Asperger Syndrome and Psychotherapy: Understanding Asperger Perspectives

By Paula Jacobsen | Go to book overview

APPENDIX 3
Formal School Meetings

Other publications provide complete descriptions of the Student Study Team, Individual Education Plan (IEP), and other formal public school processes. The following is only intended to be a very brief description.


Student Study Team

A parent or teacher may request a Student Study Team (SST) meeting. This meeting provides an arena for identifying strengths and areas of concern. The result can be informal planning, informal support and minor accommodations, or a recommendation for an assessment to determine eligibility for an IEP and for additional services. Sometimes parents have outside assessment reports that can be shared with the school to assist in planning.


Individual Education Plan

An Individual Education Plan (IEP) is developed by a team made up of an administrator (often the principal), specialists from the school, and the parents. Parents may bring advisors or advocates to these meetings, and often parents ask me to attend. Subsequent IEP team meetings occur annually, unless requested more frequently, and may include the child, but the child is not generally present for the first meeting. Older children may be required to be present, but younger children often prefer to hear the results. The entire process can be overwhelming and hard to understand.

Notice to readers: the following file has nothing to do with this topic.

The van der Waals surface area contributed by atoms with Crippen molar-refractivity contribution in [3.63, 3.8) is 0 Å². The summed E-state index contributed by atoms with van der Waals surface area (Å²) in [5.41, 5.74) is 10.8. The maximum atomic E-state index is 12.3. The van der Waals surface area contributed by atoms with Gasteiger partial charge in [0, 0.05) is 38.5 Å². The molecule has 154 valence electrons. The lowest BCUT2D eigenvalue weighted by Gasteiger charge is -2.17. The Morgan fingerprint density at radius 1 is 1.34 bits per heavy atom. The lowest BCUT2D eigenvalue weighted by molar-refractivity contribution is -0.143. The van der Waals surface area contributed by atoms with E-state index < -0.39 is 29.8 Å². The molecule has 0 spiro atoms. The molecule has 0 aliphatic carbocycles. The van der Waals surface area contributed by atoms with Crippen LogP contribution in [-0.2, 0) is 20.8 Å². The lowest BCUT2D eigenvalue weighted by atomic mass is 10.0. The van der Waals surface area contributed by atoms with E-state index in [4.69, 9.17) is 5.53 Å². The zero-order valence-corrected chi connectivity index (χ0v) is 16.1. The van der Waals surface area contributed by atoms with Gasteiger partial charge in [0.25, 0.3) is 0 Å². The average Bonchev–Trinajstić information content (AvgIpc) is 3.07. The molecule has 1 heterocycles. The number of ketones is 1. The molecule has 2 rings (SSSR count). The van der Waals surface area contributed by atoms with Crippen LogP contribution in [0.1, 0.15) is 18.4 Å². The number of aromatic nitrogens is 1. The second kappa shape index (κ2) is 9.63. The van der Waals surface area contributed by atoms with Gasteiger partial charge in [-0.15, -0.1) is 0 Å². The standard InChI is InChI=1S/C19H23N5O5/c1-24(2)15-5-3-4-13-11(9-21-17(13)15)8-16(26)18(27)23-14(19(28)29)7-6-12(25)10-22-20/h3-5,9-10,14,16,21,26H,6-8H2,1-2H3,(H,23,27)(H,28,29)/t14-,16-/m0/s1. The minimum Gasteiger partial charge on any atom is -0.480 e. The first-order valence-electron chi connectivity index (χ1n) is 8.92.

The IEP team must first determine whether a child qualifies for an IEP according to legal guidelines. Children with Asperger Syndrome may qualify if they have a specific learning disability. Sometimes pragmatic language issues can be demonstrated, and the child is determined to qualify based on a language therapist's assessment. Some children have significant deficits in written language. Sometimes a child qualifies based on an autism spectrum diagnosis that significantly affects school functioning.

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